Other pre-internship courses are taught on campus, but include field-based experiences in partner schools. Applications for teachers in identified district and school partners are made available in through the administrators in those partner sites on timelines that vary based on the course and type of placement, but always include an application phase in the early fall. Pre-intern placement arrangements proceed throughout early weeks of each semester.
Placements are arranged by MSU coordinators after consultation with school and district leaders. Pre-interns contact their assigned mentors to finalize schedule arrangements and make plans for initial visits within a week of that contact. Depending on the course, teacher candidates spend from one to four hours per week in their field placements, sometimes for a semester and sometimes for the full academic year.
Service learning field work is coordinated through the Center for Service Learning and Civic Engagement (CSLCE) at MSU. Community partners, including schools, after-school programs and community-based organizations can contact CSLCE for more information about registering with that organization. When completing your organization’s application, be sure to mention your interest in working with MSU teacher candidates and the contributions you expect experiences in your program or organization will make to teacher candidates’ growth.
Learning to Mentor a Pre-internship Candidate
Whether partnering with an MSU instructor in the delivery of a pre-internship course on site, working with pre-internship candidates a few hours a week as they observe your classroom practice and learn to enact aspects of it, or supporting prospective teachers in learning from service to their communities and to learners, all forms of mentoring teacher candidates rely on both the mentor’s expert knowledge and practice, and specific strategies for maximizing teacher candidate learning in their context. Mentors in the pre-internship phase access resources and work with MSU course instructors to create educative experiences for candidates in placement sites, to provide access to expert practitioner thinking, and to help candidates learn to think about their developing practice. While less intensive than mentoring an intern for a full year, mentoring pre-interns can also be an important context for ongoing growth as an expert teacher and teacher leader. Some ISDs sponsor SCECHs for teachers in their counties who participate in pre-intern mentoring and field experiences. Pre-internship mentors should contact their ISDs for more information.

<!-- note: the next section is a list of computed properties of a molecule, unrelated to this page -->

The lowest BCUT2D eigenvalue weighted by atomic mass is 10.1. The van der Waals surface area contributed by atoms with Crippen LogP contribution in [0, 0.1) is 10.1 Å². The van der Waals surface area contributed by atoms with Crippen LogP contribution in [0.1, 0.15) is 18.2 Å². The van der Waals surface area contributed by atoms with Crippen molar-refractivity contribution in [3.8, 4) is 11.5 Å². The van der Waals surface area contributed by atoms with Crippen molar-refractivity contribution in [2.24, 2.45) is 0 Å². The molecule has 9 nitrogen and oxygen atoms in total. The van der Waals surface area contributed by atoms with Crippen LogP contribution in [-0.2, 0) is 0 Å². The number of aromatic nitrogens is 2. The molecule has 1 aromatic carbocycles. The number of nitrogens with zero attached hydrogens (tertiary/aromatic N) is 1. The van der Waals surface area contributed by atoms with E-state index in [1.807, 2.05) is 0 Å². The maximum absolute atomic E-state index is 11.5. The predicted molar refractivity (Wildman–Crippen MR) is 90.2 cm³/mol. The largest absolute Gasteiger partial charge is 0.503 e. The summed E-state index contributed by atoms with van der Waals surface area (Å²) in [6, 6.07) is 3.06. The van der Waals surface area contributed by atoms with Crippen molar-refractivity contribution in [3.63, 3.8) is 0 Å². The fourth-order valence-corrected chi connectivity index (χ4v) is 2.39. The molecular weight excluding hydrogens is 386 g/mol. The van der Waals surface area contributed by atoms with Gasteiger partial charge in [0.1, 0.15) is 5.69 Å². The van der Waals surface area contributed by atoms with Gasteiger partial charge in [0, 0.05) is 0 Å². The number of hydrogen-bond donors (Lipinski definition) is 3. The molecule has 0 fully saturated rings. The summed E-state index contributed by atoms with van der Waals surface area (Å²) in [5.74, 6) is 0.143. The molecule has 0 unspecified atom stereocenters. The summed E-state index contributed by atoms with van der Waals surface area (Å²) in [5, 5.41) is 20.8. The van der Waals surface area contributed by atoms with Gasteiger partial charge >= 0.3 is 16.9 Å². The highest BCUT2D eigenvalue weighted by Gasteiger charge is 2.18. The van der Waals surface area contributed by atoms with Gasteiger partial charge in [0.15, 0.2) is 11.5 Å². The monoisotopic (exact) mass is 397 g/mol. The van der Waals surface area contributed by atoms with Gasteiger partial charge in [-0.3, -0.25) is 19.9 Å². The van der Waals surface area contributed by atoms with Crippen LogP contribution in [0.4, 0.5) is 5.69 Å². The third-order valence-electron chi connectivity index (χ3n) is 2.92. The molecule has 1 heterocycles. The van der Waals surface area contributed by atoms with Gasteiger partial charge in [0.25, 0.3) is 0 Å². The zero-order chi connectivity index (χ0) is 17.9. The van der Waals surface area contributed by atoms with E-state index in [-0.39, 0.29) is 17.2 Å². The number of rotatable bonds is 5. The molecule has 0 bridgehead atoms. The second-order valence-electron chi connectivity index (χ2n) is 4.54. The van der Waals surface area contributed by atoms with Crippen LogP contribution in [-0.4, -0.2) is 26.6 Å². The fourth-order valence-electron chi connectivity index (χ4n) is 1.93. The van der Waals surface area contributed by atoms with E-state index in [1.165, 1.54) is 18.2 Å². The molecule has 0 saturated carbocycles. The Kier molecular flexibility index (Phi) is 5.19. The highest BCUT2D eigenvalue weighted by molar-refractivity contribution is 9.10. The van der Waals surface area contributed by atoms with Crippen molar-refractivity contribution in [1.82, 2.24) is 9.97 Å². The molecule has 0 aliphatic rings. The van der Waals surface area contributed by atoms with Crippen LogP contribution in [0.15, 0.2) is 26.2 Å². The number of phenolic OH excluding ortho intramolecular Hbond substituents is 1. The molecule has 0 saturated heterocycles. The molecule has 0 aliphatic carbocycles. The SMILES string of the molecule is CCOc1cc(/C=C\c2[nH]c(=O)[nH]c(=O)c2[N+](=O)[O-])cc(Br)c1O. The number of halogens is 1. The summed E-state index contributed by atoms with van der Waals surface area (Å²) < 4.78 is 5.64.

All teacher educators, including mentors, play a vital role in the assessment of the teacher candidates in their care. Formalized assessment of pre-internship candidate progress in field-based work takes place, at minimum, at the end of every semester, but mentors and instructors use ongoing communication and regular observation of many aspects of the intern’s developing practice to inform those assessments, seeking support from program leaders and school or site administrators as needed. Mentors and course instructors reflect on candidate performance, plan for growth in their practices with pre-interns and contribute to a shared conversation about the preparation of candidates for success in the internship year and beyond.
Becoming an MSU Instructor
About MSU Course and Field Instructors
MSU’s teacher education faculty includes some of the leading experts and most promising new scholars in the field of teacher education. All of these faculty members participate in the teacher certification program as course instructors and/or field instructors. In addition, the prestigious Curriculum, Instruction and Teacher Education (CITE) doctoral program in the MSU Department of Teacher Education prepares the next generation of teacher education scholars through academic and research opportunities and ongoing practical experience. Teaching in the teacher certification program under the mentorship of the MSU faculty is part of their world-class preparation. And, some accomplished P-12 classroom teachers and administrators seek new opportunities to lead by pursuing employment at MSU as fixed-term faculty course and field instructors. Collegial work among instructors from these varied backgrounds strengthens the practice of MSU’s corps of campus-based teacher educators.
Applying to be an MSU Course or Field Instructor
Visit the CITE website to apply for the CITE doctoral program.
To learn about joining the fixed-term faculty ranks in the Department of Teacher Education, contact the Department of Teacher Education at email@example.com.